American Birding Podcast



Another Incentive to Visit Hawaii

A review by Dennis Paulson

The Birds of the Hawaiian Islands, by Robert L. Pyle and Peter Pyle

Bernice Pauahi Bishop Museum, 2017

On line at

I was happy to be asked to review this online book: I might not have paid much attention to it otherwise, preferring the rustle of pages as I sit in a comfortable chair. I’m of that generation, I’m afraid, but that doesn’t mean that I’m not on line every day!

The information provided in this study of the birds of the fiftieth state is extremely detailed, including often lengthy discussions of individual records. Of course, that very exhaustiveness is the reason that the book is unlikely to be printed. A physical set of concise summaries would be great to have in the hand, but online publishing like this has real value in increasing the enjoyment and education of the reader.

A Primary Checklist in table form gives the reader immediate access to the general status of all bird species accepted in the Hawaiian Islands. Status is given separately for the northwest and southeast groups of islands, and there are further tables showing the status of each species on each island.

The tables make it immediately apparent just how many species visit this mid-ocean archipelago. Even knowing what good fliers birds are, it’s mind-boggling to see the length of this list. With so many birds finding these specks in the ocean, how many more transoceanic wanderers must miss them? There may be floating plastic to land on, but there’s not much to eat out there in the water for anything other than genuine seabirds.

The species accounts are PDFs, each of them just a click away from the full list of species; a back arrow takes you right back to the list. After lots of back and forth between different parts of the whole, it feels as if I’ve read the movie, and now I’d like to see the book.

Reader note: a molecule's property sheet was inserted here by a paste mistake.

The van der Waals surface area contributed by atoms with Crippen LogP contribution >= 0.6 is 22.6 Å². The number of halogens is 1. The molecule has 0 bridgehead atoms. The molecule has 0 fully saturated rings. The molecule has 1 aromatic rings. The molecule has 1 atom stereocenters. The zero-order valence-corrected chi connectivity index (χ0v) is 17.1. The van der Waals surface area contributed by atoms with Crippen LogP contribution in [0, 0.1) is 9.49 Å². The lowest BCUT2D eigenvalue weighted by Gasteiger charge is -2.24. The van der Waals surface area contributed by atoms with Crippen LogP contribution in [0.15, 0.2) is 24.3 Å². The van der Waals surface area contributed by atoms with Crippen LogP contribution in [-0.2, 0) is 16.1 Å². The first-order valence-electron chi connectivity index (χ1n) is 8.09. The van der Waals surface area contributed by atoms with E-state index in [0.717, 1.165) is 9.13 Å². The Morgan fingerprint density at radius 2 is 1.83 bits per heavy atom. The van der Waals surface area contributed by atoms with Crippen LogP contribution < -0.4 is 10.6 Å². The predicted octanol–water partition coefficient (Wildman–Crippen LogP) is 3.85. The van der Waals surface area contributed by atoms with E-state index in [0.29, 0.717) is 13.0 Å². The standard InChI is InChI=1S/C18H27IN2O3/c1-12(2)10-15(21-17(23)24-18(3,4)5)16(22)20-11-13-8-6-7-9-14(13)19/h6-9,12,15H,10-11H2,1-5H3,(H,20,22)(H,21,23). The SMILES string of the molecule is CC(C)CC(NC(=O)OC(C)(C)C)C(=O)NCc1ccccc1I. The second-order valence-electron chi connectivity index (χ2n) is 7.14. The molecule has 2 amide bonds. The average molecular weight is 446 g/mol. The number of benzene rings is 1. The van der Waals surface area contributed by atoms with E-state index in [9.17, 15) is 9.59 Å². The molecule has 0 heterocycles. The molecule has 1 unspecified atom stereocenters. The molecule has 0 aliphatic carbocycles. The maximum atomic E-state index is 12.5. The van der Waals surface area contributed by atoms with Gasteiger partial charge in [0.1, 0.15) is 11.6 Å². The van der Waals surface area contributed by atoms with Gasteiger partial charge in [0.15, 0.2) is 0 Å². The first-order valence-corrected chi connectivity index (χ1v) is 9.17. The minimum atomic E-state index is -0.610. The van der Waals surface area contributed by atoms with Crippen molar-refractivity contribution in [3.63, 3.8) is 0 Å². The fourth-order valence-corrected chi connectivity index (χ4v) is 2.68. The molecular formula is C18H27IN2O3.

For almost every species included here, you can click on “Photos” to find a plethora of images of both live birds and museum specimens. In some cases, I might have winnowed the photos a bit more, avoiding the presentation of so many photos of the same individuals. Subspecies identification has been attempted whenever possible, giving an even more precise idea whence regular visitors and vagrants came. An especially nice feature is that clicking on a specific numbered record within a species account takes you immediately to the photo collection, where you then have to navigate to the relevant photos. Another click takes you back to the species account.

There is a very long list of species that have been introduced but are not established, on top of the very large number that have been established. It is amazing to me that so many people have spent so much effort to introduce birds to places where they are not native. For the most part, this shows our love of birds, although in some cases it is our love of shooting and eating them.